The Union of Cupid and Psyche, Part 1/4: Cast of Characters

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Myth Crafts

We have come to use the words “comedy” and “tragedy” very differently than the Greeks, which is who we get those two words from.

For the Greeks, a comedy was any narrative that started darkly – pain, suffering, death, grief – and ended happily – joy, love, marriage, reconciliation, even birth.

A tragedy, on the other hand, ran the opposite direction – from bliss to sorrow, from peace to strife.

Given that definition, the tale of Cupid and Psyche is a comedy.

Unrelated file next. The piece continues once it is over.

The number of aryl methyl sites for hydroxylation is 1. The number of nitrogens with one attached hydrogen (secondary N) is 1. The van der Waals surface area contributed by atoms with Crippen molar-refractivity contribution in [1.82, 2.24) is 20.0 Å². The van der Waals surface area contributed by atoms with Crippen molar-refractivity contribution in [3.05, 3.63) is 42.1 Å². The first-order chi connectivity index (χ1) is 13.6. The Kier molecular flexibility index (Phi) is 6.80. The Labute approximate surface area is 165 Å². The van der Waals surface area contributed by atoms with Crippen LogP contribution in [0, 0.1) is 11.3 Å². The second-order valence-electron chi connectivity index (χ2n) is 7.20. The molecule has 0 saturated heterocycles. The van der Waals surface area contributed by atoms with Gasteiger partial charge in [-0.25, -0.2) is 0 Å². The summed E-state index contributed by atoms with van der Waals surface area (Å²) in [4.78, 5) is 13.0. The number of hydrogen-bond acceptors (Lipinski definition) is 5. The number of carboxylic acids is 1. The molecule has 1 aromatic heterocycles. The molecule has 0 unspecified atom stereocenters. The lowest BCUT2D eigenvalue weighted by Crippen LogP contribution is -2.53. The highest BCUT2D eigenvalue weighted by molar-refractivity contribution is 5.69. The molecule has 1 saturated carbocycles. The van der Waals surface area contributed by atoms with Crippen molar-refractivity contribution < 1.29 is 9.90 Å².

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The visual narrative can be found in Greek art dating back to the 4th century B.C.E.; however, we have no extant literary sources until the 2nd century C.E., where it appears as a central chapter in Apuleius’ The Golden Ass. In the same way that his fellow Roman, Ovid, retold (and reinterpreted) Greek myths, this is as close to the source material as we can…

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